Snake Canyon/Niagara/January 16, 2020
Vocalist Morgan “SuperMorgan” Liebman and guitarist Joe Hogan knew each other from Manhattan’s hard rock and heavy metal circuit that seems to gravitate to Arlene’s Grocery and a few other nearby venues. In 2012 they began collaborating on what would become Snake Canyon. Liebman and Hogan recruited solid musicians and played local bars regularly, releasing a debut album in 2016. A second album, Too Damn High, was released on March 15, 2019. After a few personnel changes, Snake Canyon presently consists of Liebman, Hogan, guitarist AJ, bassist Vance Garcia, and drummer Vic Pullen.
Snake Canyon is not averse to performing in small venues, and the back room in Niagara was about as tiny as venues come. Never mind that the musicians and audience are almost belly-to-belly, Snake Canyon drove its signature blue-collar heavy rock as if the stage was at Madison Square Garden. Liebman, always dressed in a black t-shirt and black leather vest, looked like a long-haired southern rocker, and there was a bit of that in him, but his shouting vocals were more grounded in gritty nineteen-seventies hard rock. Hogan and AJ were loud and boisterous on their guitars, playing rough-edged leads and fuzz-distorted boogie riffs, while Garcia and Pullen provided the crushing grooves. Snake Canyon fell comfortably at the cusp where hard rock meets heavy metal, bringing full-tilt head-banging to audiences so close that heads were close to really banging against each other.
Anti-Mechanism/Stimulate at the Delancey/January 19, 2020
In 2005 in northern New Jersey, programmer/lyricist/vocalist Brian Alt conceived an electronic project he called Anti-Mechanism. With David Borsky (programming, guitar, keyboards) and Lance Marxen (keyboards), Anti-Mechanism became a bigger, wider concept. The band performed on the underground industrial circuit and released an EP in 2006, an album in 2013 and, most recently, a four-song EP entitled Distortion Days in 2017.
Because darkwave and similar genres are so far below the mainstream radar, Stimulate parties are bastions of discovery for the community that enjoys the extreme edges of dance music. At Stimulate, one only hears industrial, post-punk, death rock, electronica, and other alternative dance music. Anti-Mechanism is comfortable in that cache. At the Stimulate party at the Delancey, Alt performed alone at a small console, introducing many new works that furthered the Anti-Mechanism catalog. Nearly obscured by rolls of dense fog and flashing stage lights, Alt played anvil-hard beats and swimming layers of electronic waves, with occasional growling vocals. Several songs were somewhat lengthy, but rather than build on repetition, Alt twisted knobs on his console and increased the distortion or suddenly collapsed a groove to intensify the dynamics. The half-hour adrenalin-pumping set pulsed relentlessly to deep and dark rhythms. Anti-Mechanism is not yet a well-known name in darkwave, but this new music is bound to reach a wider audience upon release.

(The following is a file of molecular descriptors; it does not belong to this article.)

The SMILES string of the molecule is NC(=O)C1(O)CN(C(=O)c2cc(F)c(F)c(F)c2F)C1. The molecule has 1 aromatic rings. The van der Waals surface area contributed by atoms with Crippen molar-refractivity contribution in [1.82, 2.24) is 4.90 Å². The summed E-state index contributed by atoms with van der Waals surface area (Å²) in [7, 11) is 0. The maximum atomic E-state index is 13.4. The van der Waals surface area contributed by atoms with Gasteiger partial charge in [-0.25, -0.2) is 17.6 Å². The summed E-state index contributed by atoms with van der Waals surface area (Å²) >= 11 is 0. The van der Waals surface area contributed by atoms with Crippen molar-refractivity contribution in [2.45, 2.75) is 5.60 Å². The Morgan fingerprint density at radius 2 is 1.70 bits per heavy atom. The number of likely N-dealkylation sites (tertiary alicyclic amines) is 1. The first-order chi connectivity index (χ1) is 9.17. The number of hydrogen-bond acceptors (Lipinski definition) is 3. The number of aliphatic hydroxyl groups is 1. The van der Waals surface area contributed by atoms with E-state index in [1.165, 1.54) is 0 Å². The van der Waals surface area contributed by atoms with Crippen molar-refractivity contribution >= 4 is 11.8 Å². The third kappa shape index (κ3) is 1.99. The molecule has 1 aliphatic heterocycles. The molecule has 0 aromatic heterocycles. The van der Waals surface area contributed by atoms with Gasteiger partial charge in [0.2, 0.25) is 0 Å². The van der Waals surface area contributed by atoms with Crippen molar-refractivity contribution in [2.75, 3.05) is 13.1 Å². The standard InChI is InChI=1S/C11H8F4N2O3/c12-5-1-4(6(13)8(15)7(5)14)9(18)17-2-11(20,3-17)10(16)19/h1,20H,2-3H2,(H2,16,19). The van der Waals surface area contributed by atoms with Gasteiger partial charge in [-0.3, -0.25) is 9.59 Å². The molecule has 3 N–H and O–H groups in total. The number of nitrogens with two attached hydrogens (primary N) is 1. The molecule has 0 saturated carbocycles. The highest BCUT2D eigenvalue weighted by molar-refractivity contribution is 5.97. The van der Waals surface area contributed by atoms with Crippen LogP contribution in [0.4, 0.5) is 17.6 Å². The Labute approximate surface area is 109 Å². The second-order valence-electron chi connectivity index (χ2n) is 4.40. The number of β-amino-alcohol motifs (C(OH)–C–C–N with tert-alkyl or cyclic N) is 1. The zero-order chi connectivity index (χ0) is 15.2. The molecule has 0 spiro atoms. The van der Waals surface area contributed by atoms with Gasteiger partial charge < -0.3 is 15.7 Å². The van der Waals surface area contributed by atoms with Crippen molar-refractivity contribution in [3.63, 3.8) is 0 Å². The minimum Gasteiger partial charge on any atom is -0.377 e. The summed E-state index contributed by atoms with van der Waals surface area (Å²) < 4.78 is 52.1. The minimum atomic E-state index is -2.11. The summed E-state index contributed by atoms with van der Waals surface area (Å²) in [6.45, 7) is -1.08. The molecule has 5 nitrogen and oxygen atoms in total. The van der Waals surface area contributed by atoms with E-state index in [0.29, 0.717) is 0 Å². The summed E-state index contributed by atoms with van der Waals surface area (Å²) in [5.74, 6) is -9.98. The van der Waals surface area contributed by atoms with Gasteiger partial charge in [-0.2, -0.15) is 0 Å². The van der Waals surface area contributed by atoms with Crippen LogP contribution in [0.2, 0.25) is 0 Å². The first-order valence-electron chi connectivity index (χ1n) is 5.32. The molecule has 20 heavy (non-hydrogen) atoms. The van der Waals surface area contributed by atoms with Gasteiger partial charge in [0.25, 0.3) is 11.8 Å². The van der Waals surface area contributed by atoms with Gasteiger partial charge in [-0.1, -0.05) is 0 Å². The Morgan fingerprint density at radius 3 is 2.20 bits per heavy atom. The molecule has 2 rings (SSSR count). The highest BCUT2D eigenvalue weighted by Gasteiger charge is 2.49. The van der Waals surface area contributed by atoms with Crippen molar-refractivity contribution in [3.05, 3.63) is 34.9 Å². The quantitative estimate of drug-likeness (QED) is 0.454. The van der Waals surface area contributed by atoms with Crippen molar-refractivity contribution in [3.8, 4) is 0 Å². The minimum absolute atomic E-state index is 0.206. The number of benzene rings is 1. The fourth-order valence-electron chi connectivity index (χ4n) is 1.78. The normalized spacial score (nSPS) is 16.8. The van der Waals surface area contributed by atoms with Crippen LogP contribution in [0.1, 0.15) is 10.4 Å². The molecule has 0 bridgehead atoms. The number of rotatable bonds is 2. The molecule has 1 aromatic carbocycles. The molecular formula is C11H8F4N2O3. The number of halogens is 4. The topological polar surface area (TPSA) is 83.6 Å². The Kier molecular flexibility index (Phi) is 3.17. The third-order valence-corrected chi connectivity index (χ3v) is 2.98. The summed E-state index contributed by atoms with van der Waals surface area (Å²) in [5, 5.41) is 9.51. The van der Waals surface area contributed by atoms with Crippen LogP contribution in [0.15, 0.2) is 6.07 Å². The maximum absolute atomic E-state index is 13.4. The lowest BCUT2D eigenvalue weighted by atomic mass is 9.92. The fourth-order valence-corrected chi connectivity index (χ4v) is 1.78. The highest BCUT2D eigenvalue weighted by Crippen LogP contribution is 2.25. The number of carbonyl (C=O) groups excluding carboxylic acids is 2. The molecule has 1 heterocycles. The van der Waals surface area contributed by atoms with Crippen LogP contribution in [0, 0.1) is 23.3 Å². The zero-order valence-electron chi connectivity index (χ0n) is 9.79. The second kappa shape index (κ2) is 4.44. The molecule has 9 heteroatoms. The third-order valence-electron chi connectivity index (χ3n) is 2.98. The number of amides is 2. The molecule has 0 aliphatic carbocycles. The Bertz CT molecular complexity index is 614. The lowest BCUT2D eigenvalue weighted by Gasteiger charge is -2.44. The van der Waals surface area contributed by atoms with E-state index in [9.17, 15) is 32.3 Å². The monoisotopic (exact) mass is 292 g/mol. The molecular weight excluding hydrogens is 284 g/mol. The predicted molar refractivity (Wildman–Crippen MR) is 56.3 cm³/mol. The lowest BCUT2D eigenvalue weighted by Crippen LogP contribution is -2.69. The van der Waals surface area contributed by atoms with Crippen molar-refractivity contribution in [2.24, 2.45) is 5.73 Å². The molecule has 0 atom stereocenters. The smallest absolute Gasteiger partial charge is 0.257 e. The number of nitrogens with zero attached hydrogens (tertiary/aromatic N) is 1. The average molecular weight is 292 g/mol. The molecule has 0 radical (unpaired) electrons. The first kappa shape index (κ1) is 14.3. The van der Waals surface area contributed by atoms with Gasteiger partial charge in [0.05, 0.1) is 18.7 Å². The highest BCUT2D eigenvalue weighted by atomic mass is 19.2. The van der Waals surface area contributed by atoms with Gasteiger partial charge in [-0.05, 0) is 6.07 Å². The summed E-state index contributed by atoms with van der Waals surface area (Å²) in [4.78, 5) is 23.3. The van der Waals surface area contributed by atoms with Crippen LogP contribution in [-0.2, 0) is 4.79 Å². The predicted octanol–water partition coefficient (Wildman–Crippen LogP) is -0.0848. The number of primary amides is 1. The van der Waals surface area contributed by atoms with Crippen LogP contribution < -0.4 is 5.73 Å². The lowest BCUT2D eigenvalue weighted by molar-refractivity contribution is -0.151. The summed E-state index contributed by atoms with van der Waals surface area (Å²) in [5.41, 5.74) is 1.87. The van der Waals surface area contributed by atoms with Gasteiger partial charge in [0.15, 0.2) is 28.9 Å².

Temples/Webster Hall/January 21. 2020
Vocalist/guitarist James Bagshaw and bassist Tom Walmsley met when they were in rival bands in their hometown of Kettering, Northamptonshire, England. The duo later performed together in the Moons, then developed a home studio project called Temples in 2012. As Temples, Bagshaw and Walmsley uploaded four self-produced tracks to social media and, when the songs earned industry attention and popular acclaim, formed a band so the songs could be performed live. Temples presently consists of Bagshaw, Walmsley, keyboardist/rhythm guitarist Adam Smith, and new drummer Rens Ottink. Temples’ third and most recent studio album is Hot Motion, released on September 27, 2019.